I've got a fine thread going and a thicker thread that is a lovely violet/green combo from Zweeliger's (I know I got the spelling wrong) in Frankenmuth.
Spinning is pretty mindless for me, so I can listen to podcasts while I spin. I don't have a niddy-noddy to skein the yarn (I'm going to Home Depot tomorrow to pick up the PVC pipe to make one - I made a smaller one but I want a 2-yard skein for this yarn. I know I made one that size but I think it's at work.)
I've got a few dozen yards plyed (three stands of thread twisted together) that I can make into a skein as soon as I have the niddy-noddy made.
Next weekend I'm taking a little field trip to Frankenmuth to drop off alpaca fiber to have it made into roving - I don't want to spend the money on a drum carder that I'll use only a few times - besides, Zwellinger's will wash the fiber for me.
I acquired this spinning wheel from a co-worker (out of her barn), in an unworking state. There were a few minor things wrong with it and a couple of parts missing.
I thought of my dad and I wanted to work on this with him. We took a little time this weekend (less than I thought it would take) and...
WE HAVE STRING!
Not very pretty, not very even...but the wheel is (sort of) in working order. You can see the slot where a piece is holds the spindle in place and there is a nut missing that will hold the holder in place. Without that nut, the holder slides away from the whorl (where the outside piece of string is) and the string comes off of the big wheel, so the drive "string" comes off, which brings a halt to the spinning.
Here's the catch. There are only 4 pieces of metal on this thing - it is put together with wood pegs and all of the nuts and screws are made of wood. So the threads are carved. What we need to do is find a slightly larger metal nut than we need and wrap the peg in some sort of fabric to protect the wood threads and use the metal (until if/when we can find somebody to carve a new wooden one).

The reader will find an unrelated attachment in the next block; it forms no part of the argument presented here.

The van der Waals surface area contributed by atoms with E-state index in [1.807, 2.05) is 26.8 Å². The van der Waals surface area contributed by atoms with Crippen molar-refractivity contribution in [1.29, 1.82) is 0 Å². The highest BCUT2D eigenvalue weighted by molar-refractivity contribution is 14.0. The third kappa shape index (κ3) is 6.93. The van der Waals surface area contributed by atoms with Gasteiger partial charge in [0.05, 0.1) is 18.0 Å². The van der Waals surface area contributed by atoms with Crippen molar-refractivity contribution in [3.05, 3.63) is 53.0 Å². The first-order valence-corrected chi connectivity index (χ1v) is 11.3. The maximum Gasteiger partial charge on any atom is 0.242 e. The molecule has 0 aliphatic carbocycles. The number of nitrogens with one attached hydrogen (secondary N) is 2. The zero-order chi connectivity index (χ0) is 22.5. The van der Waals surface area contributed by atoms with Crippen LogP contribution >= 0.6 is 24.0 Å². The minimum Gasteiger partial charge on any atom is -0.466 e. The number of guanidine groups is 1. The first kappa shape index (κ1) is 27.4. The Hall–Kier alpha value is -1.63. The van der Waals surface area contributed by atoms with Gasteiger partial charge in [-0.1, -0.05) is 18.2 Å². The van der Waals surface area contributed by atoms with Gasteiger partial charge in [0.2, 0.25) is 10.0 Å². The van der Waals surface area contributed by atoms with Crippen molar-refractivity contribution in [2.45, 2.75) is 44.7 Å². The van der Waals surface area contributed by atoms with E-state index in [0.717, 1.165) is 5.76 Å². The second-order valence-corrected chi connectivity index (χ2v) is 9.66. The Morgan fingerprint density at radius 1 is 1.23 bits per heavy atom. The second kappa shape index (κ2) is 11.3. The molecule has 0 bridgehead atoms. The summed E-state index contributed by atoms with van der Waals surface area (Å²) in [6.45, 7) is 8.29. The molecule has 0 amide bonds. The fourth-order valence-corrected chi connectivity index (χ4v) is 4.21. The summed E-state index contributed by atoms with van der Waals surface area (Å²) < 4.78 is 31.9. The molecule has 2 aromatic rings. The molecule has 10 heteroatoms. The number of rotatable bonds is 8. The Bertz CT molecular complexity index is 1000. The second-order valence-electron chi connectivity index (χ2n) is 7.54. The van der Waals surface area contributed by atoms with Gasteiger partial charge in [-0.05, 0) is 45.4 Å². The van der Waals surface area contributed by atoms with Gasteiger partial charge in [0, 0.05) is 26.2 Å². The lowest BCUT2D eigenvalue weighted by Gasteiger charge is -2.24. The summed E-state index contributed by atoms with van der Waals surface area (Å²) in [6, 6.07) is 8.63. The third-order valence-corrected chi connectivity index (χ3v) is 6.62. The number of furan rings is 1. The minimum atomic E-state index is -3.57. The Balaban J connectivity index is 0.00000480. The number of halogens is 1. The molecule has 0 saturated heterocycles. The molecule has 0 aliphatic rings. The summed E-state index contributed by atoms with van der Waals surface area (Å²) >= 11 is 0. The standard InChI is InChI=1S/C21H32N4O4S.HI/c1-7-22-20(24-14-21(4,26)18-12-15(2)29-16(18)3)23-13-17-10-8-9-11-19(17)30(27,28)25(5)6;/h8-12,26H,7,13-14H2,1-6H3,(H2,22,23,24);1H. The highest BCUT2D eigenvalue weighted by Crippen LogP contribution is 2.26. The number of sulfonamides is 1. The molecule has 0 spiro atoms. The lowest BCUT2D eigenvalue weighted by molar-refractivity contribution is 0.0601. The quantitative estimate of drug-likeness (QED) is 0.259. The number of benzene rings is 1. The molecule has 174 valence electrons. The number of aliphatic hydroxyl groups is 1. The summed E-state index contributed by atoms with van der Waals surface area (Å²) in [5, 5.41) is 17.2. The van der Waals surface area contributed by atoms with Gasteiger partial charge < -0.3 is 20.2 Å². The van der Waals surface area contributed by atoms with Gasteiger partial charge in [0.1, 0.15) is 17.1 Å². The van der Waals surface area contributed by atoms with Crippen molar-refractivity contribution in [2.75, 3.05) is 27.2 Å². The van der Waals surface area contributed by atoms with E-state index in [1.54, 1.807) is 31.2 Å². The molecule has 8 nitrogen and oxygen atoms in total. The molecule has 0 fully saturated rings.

I also need to find somebody with a lathe who can make a couple of new whorls and about 4 spindles.
I was able to get my hands on a small bag of baby alpaca fleece (see the beige fiber below). I was told that it is easier to spin unwashed alpaca because the dust helps hold it together - which may be true...but!
I'm pretty miserable today, so I'm in the process of washing just enough fiber to spin in a week (otherwise I will have accidental felting)
But I have been busy.
I started spinning a beautiful merino/silk fiber
This morning I visited an alpaca ranch
I'm spinning this
Part of an order I places is being delayed by "unruly llamas".
My alpaca fiber is back-ordered
The baby camel top (sample size only) is on the way.
Sock of the Week - check. Next week's "official" sock is nearly done (you'll see it next week)
On the spining front...
I bought a bag of alpaca fiber - the animal's name is "Juan" and the color pathway is called "blue sheen".
Here's Henry spending quality time with Juan's long, silky hair...
.(the fiber spun onto a drop spindle - it's counter intuitive, but the lighter the spindle, the finer the thread; I think because it spins faster.
This is how fine it's spinning up. This is a single ply thread - when all the fiber is spun, two balls will be spun together with the spindle going in the opposite direction of the single ply - this is called "worsting", making worsted yard.
My first experience with spinning was with sheep's wool
after worsting and washing
wound into a ball
and being knit into a scarf with a cable twist
will have me on track to make 26 pairs of socks in a year. So far, I'm on track (4 pairs finished so far). Handmade socks seem like a very nice gifts to give "somebody who has everything".
Meanwhile, spinning is challenging, but fun...so I think I want:
SILK FIBER FUN KIT: treat yourself to 9 types of silk and silk blend fibers: Tussah silk roving, dyed Tussah silk, cultivated silk cocoons, Bombyx silk slivers, 100% mixed silk fibers, throwsters waste, cultivated silk hankies, Tussah silk noil, and Bombyx silk caps. 100g total. Each kit is presented in a beautiful 7"x9"x2" handmade box produced by a family cottage industry in India. A great gitf!